Emerging Asia

Sri Lanka

Interest rates and inflation to remain low

Growth in China will weaken further over the coming year as a downturn deepens in industry and construction. The outlook for the rest of the region is improving. We expect many economies to rebound strongly as governments ease restrictions on the back of faster vaccine rollouts and success reining in COVID outbreaks. Central banks – unlike in much of the emerging world – are in little rush to tighten. Inflation hasn’t emerged as a concern and, with large output gaps set to keep a lid on price pressures, we expect policy rates in most countries to remain on hold over the coming year. In contrast, the consensus and financial markets are expecting central banks to begin tightening in 2022.

20 October 2021

Asia reopens, more hikes in Korea & Sri Lanka

Countries across Emerging Asia are making renewed efforts to reopen their borders to boost flagging tourism sectors. However, the recovery is likely to be very gradual, not least because China (which was the source of around one-third of all tourists to the region before the pandemic) is in no rush to reopen its border. The poor prospects for tourism will weigh heavily on the Thai baht over the coming year and lead to further balance of payments strains in Sri Lanka. Meanwhile, the central banks of Korea and Sri Lanka left interest rates unchanged at their scheduled meetings this week, but we think it won’t be long before both raise interest rates again

15 October 2021

Time to worry about inflation?

The recent jump in energy prices will put upward pressure on inflation across the region, but the impact should prove short lived and is unlikely to worry policymakers.

8 October 2021
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Asian central banks in little rush to raise rates

Over the past month or so, the central banks of Korea, Pakistan and Sri Lanka have all raised interest rates, but we don’t think other countries will be in any rush to follow suit. There is certainly little to worry about on the inflation front. Pakistan, India and Sri Lanka are the only three countries where headline inflation is above 5% y/y. With GDP still well below potential in most parts of the region, underlying price pressures will remain subdued. Similarly, with the exception of Sri Lanka and Pakistan, where large current account deficits are putting downward pressure on currencies, external factors are unlikely to prompt central banks into hiking rates. Although the US Fed is likely to announce plans to taper its asset purchases later this year, large current account surpluses mean Asian economies are well placed to withstand any sudden shift in capital flows that tighter monetary policy in the US could trigger. Meanwhile, unlike in Korea, there is no sign elsewhere in Asia that low interest rates are fuelling a rise in financial risks. Credit growth has slowed in many countries, with policymakers in Indonesia and the Philippines encouraging commercial banks to lend more. Finally, most countries still have large output gaps, and with the virus continuing to cause significant economic disruption across the region, central banks will remain keen to support economic activity.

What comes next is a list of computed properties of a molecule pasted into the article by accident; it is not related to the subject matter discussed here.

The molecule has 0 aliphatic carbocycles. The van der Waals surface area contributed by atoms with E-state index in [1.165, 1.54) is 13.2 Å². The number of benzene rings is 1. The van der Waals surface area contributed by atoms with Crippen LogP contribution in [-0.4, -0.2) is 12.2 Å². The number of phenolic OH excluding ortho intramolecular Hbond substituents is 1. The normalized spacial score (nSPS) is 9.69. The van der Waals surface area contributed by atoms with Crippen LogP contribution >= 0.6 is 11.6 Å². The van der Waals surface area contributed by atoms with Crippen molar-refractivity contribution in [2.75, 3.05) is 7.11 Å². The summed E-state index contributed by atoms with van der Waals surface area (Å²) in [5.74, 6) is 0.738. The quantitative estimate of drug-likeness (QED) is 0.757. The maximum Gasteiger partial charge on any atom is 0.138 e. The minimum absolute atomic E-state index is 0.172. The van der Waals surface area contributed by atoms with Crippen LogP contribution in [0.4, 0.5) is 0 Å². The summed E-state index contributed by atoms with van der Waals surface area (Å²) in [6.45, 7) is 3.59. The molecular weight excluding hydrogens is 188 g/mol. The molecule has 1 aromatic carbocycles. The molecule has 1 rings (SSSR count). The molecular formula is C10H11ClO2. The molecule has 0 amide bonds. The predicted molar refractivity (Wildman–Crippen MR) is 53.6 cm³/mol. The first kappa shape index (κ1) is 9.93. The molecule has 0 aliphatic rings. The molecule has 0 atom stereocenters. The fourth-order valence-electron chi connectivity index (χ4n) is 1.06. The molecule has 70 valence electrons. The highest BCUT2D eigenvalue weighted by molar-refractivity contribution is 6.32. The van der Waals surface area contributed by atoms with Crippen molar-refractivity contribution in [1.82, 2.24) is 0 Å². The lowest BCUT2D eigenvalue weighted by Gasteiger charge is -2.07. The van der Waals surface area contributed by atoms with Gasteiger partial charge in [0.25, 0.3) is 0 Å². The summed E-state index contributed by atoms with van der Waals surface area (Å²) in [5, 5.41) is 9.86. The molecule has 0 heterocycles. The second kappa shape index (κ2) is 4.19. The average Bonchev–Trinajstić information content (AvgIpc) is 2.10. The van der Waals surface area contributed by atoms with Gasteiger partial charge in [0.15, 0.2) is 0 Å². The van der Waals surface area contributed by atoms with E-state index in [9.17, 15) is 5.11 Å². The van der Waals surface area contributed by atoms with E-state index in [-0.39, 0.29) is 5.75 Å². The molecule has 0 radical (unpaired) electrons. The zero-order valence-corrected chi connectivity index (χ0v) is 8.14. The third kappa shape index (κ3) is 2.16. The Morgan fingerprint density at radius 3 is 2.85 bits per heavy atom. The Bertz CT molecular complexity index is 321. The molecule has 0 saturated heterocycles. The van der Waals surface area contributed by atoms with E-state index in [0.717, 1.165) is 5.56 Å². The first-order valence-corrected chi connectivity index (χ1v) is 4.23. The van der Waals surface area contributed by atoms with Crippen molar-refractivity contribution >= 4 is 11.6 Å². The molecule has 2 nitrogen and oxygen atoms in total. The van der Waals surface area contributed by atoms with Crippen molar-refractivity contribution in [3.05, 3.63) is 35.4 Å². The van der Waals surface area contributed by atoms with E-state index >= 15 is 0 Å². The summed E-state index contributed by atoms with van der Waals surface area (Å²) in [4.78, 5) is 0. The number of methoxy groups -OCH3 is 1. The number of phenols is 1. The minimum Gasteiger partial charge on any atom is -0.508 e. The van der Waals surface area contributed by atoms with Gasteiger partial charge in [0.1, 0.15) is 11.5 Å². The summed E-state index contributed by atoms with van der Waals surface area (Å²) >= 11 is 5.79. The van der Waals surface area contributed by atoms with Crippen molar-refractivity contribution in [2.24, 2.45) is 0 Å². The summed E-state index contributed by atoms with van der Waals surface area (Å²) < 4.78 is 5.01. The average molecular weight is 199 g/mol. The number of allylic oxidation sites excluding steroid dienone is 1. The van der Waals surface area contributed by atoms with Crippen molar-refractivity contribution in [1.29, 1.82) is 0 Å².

External strains unlikely to ease as tourism slump drags on

Countries across Emerging Asia are making renewed efforts to reopen their borders to boost flagging tourism sectors. However, ongoing travel restrictions and the spread of the more infectious Delta variant mean that tourism will continue to struggle. This will hold back recoveries in places such as Thailand and Malaysia and lead to further balance of payments strains in Sri Lanka.

Debt risks come back to the fore

Problems at Evergrande in China have dominated the headlines recently, but (sovereign) debt risks are brewing in other EMs too. Concerns about higher government spending and rising public debt levels are building in parts of Latin America. Meanwhile, sovereign dollar bond spreads have surged in a handful of frontier markets including Sri Lanka, Tunisia and Ethiopia. These economies all face the worrying combination of large external foreign-currency debt burdens, low FX reserves and weakening currencies. We are most worried about Sri Lanka. While the country will probably muddle through this year, it will face a crunch point in early 2022 when large bond repayments are due. A default is now looking the most likely option.

Can Sri Lanka avoid default?

Falling foreign exchange reserves, a declining currency and a high level of foreign currency debt mean the risk of a sovereign default in Sri Lanka is growing. While the country should be able to muddle through for the next few months, it faces a crunch point early next year when more bond repayments are due. A default is now looking the most likely option.

Evergrande & frontier sovereign debt risks build

The combination of large foreign-currency debt burdens, low FX reserves and weakening currencies means that the risk of sovereign defaults in Sri Lanka and Tunisia is growing. Elsewhere, China’s largest property developer, Evergrande, appears to be close to collapse, which would cause large losses for banks and bondholders. Were this to cause stress in the banking sector, the government would ultimately step in to restore stability. Elsewhere, banking sectors in Turkey, India and the UAE are points of concern.

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